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Saturday, December 22, 2012

Test Wax Castings with Pourable OOGOO

My early experiments with casting focused on OOGOO, a low-cost casting material made from cornstarch, silicone caulking and food coloring.  By adding Xylene (or in my case, lighterfluid) the putty-like consistency can be thinned to a pouring consistency.  The result is a very cheap molding fluid, with the drawback that the molds appear to shrink considerably over the course of several days.  However, since the stuff sets quite quickly and is relatively cheap, it should be no problem to let the molds set for a few hours and then immediately cast some parts.  To this end, I decided to try the process out with wax, as a kind of dry run.  The two molds (after a wax casting) are below:



The molds were still quite soft when I tried this and I didn't mix enough silicone to properly cover the parts so they deformed under their own weight a bit.  However the results were pretty decent, the white parts were the printed masters and the green were cast with candle wax.


It's evident on the smaller gear that some air bubbles were caught in the gear teeth.  I could probably improve this by brushing the part with mold material first.  If I were casting actual parts I would also add patterns for the bolt holes. 

I'm not sure that this process is all that practical for actually making useful parts mostly because the molds are not dimensionally stable for more than a day or so.  But it does help to get a feel for the process and challenges.  These parts are already miles ahead of the previous resin casting I made despite being considerably more detailed.  This leads me to believe that it's a good idea to use single-piece, open-topped molds when possible since it allows air to escape.  With resin, it should also allow me to poke about in the concavities to dislodge any trapped bubbles.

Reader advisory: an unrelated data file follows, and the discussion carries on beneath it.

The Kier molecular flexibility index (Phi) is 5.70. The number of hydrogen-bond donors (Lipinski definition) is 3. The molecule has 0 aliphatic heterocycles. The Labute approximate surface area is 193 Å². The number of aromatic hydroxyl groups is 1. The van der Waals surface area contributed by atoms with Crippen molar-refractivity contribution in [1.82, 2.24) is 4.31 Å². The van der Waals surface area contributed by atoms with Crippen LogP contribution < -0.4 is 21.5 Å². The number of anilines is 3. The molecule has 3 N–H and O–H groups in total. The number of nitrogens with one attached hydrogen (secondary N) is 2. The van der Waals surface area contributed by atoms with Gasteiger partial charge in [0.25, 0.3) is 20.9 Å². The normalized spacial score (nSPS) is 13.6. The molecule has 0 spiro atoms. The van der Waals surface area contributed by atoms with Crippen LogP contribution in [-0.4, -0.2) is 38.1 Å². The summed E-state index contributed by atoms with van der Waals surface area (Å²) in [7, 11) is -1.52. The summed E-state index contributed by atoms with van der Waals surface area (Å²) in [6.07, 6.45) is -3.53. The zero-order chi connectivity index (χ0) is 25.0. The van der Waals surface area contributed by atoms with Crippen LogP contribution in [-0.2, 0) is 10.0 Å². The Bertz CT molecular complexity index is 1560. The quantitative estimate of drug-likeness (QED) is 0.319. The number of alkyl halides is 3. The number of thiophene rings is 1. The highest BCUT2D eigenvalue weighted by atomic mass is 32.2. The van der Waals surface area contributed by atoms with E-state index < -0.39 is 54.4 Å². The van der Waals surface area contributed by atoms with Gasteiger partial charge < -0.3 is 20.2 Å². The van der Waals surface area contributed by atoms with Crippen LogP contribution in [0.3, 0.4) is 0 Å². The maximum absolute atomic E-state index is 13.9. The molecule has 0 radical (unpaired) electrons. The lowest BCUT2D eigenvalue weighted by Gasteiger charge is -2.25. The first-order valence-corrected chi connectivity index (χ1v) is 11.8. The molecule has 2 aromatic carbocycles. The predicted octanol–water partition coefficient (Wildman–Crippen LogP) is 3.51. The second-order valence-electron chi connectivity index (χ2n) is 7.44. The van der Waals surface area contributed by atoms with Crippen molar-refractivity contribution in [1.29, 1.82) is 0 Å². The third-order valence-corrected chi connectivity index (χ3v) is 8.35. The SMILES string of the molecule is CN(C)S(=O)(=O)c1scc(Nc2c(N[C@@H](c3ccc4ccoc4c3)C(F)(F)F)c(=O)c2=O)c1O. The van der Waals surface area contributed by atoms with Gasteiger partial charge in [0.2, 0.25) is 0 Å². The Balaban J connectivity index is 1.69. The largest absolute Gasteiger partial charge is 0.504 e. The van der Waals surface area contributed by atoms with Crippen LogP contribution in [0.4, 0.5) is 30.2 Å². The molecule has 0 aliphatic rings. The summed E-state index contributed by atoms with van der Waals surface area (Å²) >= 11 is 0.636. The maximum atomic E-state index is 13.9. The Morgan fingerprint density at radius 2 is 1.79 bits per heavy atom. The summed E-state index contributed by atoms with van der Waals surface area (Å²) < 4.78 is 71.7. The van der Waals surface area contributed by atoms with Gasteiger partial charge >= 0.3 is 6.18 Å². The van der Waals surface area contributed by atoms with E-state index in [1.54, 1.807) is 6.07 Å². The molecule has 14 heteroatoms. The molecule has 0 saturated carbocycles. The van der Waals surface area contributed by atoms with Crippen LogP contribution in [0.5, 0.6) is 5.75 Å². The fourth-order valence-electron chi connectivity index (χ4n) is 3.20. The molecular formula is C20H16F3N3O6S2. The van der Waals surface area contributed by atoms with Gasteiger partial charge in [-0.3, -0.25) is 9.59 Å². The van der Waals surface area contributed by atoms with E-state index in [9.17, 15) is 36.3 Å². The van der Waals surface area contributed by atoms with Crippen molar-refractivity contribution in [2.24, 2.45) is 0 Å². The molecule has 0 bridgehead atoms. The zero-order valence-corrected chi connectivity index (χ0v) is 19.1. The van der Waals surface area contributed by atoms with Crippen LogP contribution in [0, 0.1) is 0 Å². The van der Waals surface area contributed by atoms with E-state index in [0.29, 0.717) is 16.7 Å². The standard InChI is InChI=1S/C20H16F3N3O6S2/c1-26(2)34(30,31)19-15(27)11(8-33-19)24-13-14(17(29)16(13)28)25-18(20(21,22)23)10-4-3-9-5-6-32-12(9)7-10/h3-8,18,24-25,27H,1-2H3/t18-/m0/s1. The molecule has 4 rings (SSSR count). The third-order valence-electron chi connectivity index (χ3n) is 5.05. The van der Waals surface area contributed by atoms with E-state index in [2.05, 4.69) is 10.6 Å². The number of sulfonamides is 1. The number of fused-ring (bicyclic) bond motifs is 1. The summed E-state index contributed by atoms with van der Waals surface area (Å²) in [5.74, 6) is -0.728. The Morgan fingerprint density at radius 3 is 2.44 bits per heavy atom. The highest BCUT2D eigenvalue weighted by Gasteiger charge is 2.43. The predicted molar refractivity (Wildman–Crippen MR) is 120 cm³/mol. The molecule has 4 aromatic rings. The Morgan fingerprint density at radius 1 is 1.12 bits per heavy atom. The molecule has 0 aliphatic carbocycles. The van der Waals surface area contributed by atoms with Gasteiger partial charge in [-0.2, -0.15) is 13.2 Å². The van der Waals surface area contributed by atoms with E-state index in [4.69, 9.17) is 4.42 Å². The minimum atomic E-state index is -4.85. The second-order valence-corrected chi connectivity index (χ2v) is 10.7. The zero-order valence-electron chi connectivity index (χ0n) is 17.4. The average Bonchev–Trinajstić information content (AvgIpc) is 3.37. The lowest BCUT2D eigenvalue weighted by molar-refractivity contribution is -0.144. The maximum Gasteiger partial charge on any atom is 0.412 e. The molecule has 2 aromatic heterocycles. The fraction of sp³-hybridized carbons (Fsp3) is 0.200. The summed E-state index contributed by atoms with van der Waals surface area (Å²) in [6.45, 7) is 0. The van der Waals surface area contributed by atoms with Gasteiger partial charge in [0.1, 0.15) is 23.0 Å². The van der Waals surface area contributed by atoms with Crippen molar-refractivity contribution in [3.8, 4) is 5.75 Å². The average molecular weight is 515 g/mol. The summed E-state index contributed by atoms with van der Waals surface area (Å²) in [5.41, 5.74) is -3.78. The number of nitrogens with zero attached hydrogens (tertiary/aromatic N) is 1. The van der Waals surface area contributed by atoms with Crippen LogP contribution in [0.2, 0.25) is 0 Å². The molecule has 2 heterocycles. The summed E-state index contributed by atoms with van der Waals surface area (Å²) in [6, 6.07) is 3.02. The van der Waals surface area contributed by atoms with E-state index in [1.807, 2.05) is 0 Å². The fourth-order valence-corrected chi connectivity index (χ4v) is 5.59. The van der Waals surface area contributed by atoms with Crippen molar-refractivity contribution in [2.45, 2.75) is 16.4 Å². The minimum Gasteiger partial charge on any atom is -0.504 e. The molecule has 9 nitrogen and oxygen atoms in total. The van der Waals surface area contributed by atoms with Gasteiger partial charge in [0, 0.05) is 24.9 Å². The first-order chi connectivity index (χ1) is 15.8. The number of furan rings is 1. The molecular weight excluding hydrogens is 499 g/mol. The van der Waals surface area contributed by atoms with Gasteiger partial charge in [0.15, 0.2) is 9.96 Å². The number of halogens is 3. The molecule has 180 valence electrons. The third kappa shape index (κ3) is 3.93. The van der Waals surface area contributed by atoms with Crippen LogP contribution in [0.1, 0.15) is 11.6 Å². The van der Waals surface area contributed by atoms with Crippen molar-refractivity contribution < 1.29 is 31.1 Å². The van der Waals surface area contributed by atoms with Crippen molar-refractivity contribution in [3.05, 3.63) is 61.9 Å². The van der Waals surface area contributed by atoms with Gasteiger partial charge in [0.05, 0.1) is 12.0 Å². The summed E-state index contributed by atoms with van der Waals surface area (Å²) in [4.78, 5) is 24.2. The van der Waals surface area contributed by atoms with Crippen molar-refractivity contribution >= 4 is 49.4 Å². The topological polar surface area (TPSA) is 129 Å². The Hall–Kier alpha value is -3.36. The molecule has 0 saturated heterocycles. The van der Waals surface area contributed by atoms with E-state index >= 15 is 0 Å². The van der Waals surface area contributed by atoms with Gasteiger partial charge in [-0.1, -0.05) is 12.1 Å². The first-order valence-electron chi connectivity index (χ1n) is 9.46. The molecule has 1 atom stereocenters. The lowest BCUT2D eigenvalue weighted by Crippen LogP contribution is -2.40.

3 comments:

Chris Burger said...

James, i really like this blog, i am in recent posession of a Fab@Home Model 2, and i am desperately looking for someone to help me write some python, to translate gcode to the stupid format the model2 uses. interested? Ubermeisters@gmail.com

James Gregson said...

Hi Chris,

Thanks for your interest in the blog. I'm afraid that I can't reasonably commit to another project; I can snatch a few hours away here and there for quick one-off builds but otherwise grad school has me extremely busy. I wouldn't want to say I would do it and then leave you hanging.

I will say that if you're willing to drown the problem in (a bit of) money, you could buy RepRap/Makerbot electronics and just rewire the thing to run on standard GCode. But you'll end up with something that is neither a fab@home nor a RepRap, so this may not be what you're looking for.

Best of luck on your project,

James

Pois said...

Add some corn starch, aka, corn flowr, it will cure in 2 hours!
You can find some results, and a video of me, mixing the stuff, here, mind, it seems it will never mix, but it does...
http://faz-voce-mesmo.blogspot.pt/2013/06/uma-impressora-3d-347-dolares-e-um.html